The $100,000 Battery That Could Help Hotels Save Bundles of Money

Two 54-kilowatt energy storage systems at the Mark Hopkins Hotel in San Francisco's Nob Hill will be able to supply 20 percent of the building's electricity demand.


When the big utilities lose a guy like Harry Hobbs, trouble lies ahead. Hobbs is the area director of engineering for Intercontinental Hotels in San Francisco, a man who has spent more than 30 years managing the energy demands of some demanding clients.

“The utilities have a 20th-century mentality,” says Hobbs. “If we’re going to address climate change we need 21st-century solutions.

What riles Hobbs is utilities’ approach to managing electricity supply and demand for big commercial customers like hotels. If a hotel’s energy consumption spikes—say on a hot day when guests all turn on their room air conditioners at once—the utility ratchets up the electricity rate they pay. To avoid these so-called demand charges—which can account for half of a monthly power bill—businesses can participate in programs that cut their bills if they allow their local utility take control of their air conditioners or lighting to reduce electricity use when the grid is overloaded.

Letting hotel guests who pay $300 a night sweat, however, is not an option. So Hobbs has pulled the plug on his utility by storing electricity in lithium-ion battery packs when rates are low for use when demand and prices rise. The battery and sophisticated software was built by a Silicon Valley startup called Stem and is another example of how technological innovation is upending utilities’ century-old stranglehold on power.

“We measure a business’ electricity usage and predict when there will be spikes in usage and make decisions on whether to charge or discharge batteries,” says Prakesh Patel, Stem’s vice president of capital markets and strategy, who notes that demand charges have risen 30 percent in the San Francisco Bay Area over the past three years.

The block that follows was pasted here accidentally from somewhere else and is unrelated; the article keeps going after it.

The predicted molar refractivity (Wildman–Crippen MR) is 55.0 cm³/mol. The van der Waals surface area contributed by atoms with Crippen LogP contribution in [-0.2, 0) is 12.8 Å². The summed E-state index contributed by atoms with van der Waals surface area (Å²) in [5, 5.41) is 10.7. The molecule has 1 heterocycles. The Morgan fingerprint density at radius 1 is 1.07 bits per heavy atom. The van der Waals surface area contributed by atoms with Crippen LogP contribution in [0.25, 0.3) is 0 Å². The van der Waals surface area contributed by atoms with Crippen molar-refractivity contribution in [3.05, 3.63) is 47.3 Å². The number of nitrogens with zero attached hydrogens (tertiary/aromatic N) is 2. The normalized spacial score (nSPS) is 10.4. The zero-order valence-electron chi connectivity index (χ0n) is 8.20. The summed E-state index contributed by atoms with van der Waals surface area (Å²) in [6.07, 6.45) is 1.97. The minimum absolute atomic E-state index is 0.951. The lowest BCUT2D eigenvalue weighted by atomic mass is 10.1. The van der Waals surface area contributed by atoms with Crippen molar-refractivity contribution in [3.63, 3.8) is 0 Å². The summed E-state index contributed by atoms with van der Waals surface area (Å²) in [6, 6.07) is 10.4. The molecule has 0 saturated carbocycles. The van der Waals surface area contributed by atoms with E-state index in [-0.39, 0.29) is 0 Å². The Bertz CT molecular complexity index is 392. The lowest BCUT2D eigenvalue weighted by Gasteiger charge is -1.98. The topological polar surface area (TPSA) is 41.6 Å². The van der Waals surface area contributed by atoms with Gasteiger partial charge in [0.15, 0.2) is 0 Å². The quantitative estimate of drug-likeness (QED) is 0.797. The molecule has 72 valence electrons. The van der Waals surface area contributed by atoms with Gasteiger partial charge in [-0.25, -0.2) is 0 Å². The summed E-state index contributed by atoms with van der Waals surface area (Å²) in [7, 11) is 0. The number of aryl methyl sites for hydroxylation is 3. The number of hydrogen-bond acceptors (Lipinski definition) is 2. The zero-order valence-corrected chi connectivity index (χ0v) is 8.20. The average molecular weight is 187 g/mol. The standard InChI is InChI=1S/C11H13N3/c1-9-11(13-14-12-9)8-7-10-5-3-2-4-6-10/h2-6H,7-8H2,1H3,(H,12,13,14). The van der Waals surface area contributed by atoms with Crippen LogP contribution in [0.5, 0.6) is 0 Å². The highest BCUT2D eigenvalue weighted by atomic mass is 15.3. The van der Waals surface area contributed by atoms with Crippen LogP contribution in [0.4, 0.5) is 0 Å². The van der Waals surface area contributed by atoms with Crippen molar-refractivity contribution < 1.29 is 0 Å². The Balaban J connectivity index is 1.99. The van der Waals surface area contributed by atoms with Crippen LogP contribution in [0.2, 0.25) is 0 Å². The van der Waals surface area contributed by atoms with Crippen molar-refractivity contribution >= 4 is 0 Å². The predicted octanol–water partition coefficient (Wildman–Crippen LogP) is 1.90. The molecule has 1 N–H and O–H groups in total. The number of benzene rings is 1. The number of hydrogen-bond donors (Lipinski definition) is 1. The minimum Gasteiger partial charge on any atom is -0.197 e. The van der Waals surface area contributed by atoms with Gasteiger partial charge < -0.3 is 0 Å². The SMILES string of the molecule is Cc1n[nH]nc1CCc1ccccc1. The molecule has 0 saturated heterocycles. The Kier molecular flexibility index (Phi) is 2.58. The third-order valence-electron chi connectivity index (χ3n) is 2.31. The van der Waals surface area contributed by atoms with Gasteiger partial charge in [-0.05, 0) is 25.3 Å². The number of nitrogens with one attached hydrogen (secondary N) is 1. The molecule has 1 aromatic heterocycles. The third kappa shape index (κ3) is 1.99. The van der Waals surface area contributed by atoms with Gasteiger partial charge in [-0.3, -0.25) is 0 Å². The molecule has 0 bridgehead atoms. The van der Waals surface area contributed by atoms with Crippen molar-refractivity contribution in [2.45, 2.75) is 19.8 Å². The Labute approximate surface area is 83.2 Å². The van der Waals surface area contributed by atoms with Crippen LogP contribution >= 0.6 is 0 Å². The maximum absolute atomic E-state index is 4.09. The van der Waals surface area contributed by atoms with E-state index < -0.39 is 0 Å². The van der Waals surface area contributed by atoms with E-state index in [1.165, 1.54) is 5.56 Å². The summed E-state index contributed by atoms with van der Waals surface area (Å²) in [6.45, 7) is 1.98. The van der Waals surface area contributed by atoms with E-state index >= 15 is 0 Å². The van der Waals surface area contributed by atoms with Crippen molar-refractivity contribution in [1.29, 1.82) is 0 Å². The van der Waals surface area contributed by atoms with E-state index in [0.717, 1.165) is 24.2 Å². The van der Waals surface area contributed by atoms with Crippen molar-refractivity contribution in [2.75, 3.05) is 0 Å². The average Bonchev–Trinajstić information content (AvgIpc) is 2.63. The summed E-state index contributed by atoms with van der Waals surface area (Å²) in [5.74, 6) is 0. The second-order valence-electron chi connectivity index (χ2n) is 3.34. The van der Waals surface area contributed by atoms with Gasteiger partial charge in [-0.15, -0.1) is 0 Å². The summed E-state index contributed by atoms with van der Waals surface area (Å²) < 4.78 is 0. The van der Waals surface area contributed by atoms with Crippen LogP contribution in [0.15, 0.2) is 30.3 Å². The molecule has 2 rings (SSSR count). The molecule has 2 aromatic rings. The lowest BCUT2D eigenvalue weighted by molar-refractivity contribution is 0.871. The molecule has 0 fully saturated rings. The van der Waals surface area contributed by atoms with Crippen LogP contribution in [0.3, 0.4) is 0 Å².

That means Stem’s algorithms are constantly analyzing a customer’s power demand as well as other factors, such as weather patterns and past energy use, and then charging and discharging the batteries in tiny increments. Such fine-tuning keeps a customer’s utility bills down while minimizing wear and tear on the expensive lithium ion battery packs, which are similar to those found in electric cars.

“In the 21st century things should be down in real time,” says Hobbs. “I think this is a transformational technology that will be the key for many businesses to assist the utilities in a transition to stored energy system.”

Energy storage is particularly important if renewable energy is to become a mainstream source of electricity. As more wind and solar energy comes online, utilities will need to store that power to balance supply and demand on the grid when the wind isn’t blowing or the sun isn’t shining. (California regulators, for instance, approved a mandate last month that requires the state’s big utilities to install 1,325 megawatts of energy storage by 2020.)

For businesses like big box retail stores that increasingly are installing massive rooftop solar arrays, systems like Stem’s can maximize that investment by allowing them to store free electricity from the sun for use when demand—and rates—jump.

That’s a double-edged sword for utilities, depriving them of demand charges that help finance improvements to the transmission system but also helping them keep balance the grid and avoid blackouts or having to fire up a carbon-spewing fossil fuel power plant when demand suddenly spikes.

Intercontinental Hotels has run a trial with a 15-kilowatt Stem storage system for the past year, and though Hobbs would not discuss dollar savings he says he’s seen between a 17 percent and 30 percent improvement in his ability to manage demand. The hotel has 17 Stem systems on order and plans to install two 54-kilowatt battery packs at the Mark Hopkins in San Francisco, which would supply 20 percent of the hotel’s demand.

Patel says a 54-kilowatt system costs about $100,000, though California state incentives cover about 60 percent of that price. But thanks to a $5 million fund financed by Clean Feet Investors, Stem will offer customers no-money-down installation of battery storage in exchange for monthly fee paid out of the savings on utility bills. Such lease deals unleashed an explosion in residential solar systems and Patel expects to see a similar result in battery storage. Stem has orders for 6 megawatts’ worth of systems and Patel expects that to jump to 15 megawatts over the next year.

“We’ve known for some time that the traditional utility business model, which for over 100 years ago has served its purpose well, has come to an end,” says Jigar Shah, a Clean Feet founder.